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Old Dominion report sees an LTL market that is slowing

LTL carriers Old Dominion Freight (NASDAQ: ODFL) and SAIA Inc. (NASDAQ: SAIA) released intra-quarter updates on tonnage and revenue, with Old Dominion’s numbers reflecting slowing demand.

Old Dominion, one of the largest LTL carriers in the trucking sector, reported a revenue per day increase of 4.2% because of an increase in LTL revenue per hundredweight. The Old Dominion report did not break out LTL revenue per hundredweight for May but said that for the second quarter of this year, LTL revenue per hundredweight was running 10.4% more than the corresponding quarter of 2018. Revenue per hundredweight in the first quarter, reported in the company’s earnings, was up 9.6% from the first quarter of last year.

The gains in revenue were offset in part by a 5.8% decrease in LTL tons per day. The report strongly suggests that rate increases presumably put into effect through contract agreements last year are sticking, but less LTL freight is being moved.

The slowdown in demand for Old Dominion was also evident in two other statistics reported by the company for its May operations. There was a 4% decrease in LTL weight per shipment and a 1.9% decrease in LTL shipments.

In the company’s first quarter earnings call, which took place at the end of April, CEO Greg Gantt talked about the pricing environment Old Dominion was seeing then. “We’re not losing business accounts, but we’re maybe losing certain lanes, because we were outpriced,” he said on the call. “(W)e’re just seeing some aggression that we have not seen in prior years. It’s not widespread at this point, but we are seeing some.” But the 10.4% gain in revenue per hundredweight for the first two months of this quarter actually ran above the 9.6% of the first quarter.

In the prepared statement released Tuesday with the data, Gantt said Old Dominion was “pleased to see the continued improvement in our yield and general stability of industry pricing. “

At Saia, shipments were up in April but tonnage was down. The Saia announcement covered April but not May.

Saia said its shipments per workday were up 1.3% in April and LTL tonnage per workday was down 4.7% compared to April 2018. But after adjusting for Good Friday–Good Friday was in March in 2018 and in April in 2019–the shipments per workday came in at 3.2% higher than last year but tonnage per workday was down 2.7%. In May, shipments per workday were up 3.1% and tonnage per workday declines 2.5% compared to May 2018. In short, more shipments but less tonnage per shipment. Saia made no other comment about its numbers in its filing with the Securities & Exchange Commission.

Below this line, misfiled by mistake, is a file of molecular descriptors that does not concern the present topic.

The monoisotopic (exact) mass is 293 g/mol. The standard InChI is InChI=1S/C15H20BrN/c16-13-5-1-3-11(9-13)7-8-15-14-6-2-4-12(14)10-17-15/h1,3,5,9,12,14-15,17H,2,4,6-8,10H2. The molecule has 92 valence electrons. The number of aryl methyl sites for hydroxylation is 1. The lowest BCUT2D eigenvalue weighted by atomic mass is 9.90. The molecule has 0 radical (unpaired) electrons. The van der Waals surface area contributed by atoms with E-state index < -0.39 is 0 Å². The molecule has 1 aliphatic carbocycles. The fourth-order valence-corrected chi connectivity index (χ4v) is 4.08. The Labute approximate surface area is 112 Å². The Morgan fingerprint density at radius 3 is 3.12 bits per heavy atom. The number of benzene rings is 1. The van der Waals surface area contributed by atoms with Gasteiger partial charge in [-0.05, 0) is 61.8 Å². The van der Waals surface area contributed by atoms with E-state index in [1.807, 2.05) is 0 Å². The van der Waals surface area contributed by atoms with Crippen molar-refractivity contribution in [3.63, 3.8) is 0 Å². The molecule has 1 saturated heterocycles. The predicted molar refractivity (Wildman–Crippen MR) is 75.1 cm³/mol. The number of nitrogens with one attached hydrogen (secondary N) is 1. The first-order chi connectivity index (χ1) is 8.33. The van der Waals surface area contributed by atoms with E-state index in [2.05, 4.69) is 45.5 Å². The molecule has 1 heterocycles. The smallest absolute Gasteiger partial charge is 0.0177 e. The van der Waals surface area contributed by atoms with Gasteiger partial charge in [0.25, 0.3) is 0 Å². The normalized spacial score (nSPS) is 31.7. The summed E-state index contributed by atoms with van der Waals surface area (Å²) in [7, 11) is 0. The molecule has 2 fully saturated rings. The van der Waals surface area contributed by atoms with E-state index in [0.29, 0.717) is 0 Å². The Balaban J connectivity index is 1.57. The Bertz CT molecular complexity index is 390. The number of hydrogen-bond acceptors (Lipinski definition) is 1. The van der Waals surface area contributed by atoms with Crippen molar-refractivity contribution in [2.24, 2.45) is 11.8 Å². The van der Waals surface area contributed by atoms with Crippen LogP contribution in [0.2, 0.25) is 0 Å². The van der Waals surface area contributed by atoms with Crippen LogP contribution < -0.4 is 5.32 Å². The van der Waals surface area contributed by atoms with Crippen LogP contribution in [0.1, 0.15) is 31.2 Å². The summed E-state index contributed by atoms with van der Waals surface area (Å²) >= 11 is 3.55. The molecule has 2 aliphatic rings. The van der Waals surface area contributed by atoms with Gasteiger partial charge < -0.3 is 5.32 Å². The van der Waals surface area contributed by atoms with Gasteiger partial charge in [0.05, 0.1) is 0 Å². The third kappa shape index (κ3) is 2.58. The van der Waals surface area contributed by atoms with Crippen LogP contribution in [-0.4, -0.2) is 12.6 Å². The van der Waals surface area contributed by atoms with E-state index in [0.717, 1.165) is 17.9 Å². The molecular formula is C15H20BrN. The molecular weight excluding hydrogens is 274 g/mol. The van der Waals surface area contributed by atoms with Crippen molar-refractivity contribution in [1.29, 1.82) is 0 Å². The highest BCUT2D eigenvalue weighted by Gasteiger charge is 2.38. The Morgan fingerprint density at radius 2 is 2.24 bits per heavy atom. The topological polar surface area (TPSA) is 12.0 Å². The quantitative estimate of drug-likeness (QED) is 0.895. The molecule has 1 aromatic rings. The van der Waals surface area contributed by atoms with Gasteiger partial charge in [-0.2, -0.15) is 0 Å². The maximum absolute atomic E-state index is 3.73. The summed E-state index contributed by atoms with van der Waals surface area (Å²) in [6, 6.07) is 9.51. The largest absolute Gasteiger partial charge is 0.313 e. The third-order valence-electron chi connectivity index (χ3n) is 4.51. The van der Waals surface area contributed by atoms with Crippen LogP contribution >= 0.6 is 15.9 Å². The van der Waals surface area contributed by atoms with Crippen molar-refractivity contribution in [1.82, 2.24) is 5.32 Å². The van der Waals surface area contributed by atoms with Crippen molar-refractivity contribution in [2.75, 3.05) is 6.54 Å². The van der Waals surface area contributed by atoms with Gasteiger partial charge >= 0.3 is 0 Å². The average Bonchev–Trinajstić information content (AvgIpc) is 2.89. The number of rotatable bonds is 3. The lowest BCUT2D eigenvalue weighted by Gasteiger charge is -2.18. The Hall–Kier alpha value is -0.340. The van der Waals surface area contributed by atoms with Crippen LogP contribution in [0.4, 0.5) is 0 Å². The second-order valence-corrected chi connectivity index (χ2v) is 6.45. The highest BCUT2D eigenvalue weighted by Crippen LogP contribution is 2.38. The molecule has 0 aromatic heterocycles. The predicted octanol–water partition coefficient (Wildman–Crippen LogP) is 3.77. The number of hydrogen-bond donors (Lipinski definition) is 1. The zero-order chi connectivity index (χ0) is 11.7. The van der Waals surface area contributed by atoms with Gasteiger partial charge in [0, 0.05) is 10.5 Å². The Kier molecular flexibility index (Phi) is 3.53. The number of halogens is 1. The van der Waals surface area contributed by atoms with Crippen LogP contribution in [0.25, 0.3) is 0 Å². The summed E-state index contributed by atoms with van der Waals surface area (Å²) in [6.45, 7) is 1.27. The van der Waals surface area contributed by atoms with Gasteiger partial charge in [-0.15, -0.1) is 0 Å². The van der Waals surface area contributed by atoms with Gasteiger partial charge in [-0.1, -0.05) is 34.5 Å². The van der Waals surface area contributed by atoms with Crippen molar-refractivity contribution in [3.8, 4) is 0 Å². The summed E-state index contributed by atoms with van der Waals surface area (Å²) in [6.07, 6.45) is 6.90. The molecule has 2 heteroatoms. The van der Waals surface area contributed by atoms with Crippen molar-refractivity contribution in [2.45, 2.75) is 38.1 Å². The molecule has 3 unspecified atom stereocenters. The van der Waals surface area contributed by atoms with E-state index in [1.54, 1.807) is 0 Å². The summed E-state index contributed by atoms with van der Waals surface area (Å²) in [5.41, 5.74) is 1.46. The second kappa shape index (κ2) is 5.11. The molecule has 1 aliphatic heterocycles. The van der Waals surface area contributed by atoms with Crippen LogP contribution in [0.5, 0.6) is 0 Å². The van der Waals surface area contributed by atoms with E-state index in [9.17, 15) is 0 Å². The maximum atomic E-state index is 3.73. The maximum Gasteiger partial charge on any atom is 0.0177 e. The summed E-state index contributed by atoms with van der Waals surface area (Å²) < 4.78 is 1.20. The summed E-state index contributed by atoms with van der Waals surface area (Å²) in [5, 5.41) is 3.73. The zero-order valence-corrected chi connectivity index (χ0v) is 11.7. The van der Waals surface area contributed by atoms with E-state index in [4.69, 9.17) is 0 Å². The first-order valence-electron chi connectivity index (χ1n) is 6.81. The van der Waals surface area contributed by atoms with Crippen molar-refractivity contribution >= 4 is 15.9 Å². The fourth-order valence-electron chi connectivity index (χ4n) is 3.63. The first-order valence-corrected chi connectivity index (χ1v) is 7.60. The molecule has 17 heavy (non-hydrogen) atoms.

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John Kingston

John has an almost 40-year career covering commodities, most of the time at S&P Global Platts. He created the Dated Brent benchmark, now the world’s most important crude oil marker. He was Director of Oil, Director of News, the editor in chief of Platts Oilgram News and the “talking head” for Platts on numerous media outlets, including CNBC, Fox Business and Canada’s BNN. He covered metals before joining Platts and then spent a year running Platts’ metals business as well. He was awarded the International Association of Energy Economics Award for Excellence in Written Journalism in 2015. In 2010, he won two Corporate Achievement Awards from McGraw-Hill, an extremely rare accomplishment, one for steering coverage of the BP Deepwater Horizon disaster and the other for the launch of a public affairs television show, Platts Energy Week.


  1. Old Dominion has actually had a few layoffs in Indianapolis, one of its major hubs. Many linehaul drivers aren’t getting a full work week. It has been slow for several months. Rate increases support revenue numbers.

    1. I work at the Par terminal. We haven’t had any layoffs, but their are people who go home quit early. Some of the employees are only working 34- 40 hours in a week then the 50 hours we normally work. I am asked from the recent new hires at Par, so if this is the normal pace and if they are at risk of layoffs.

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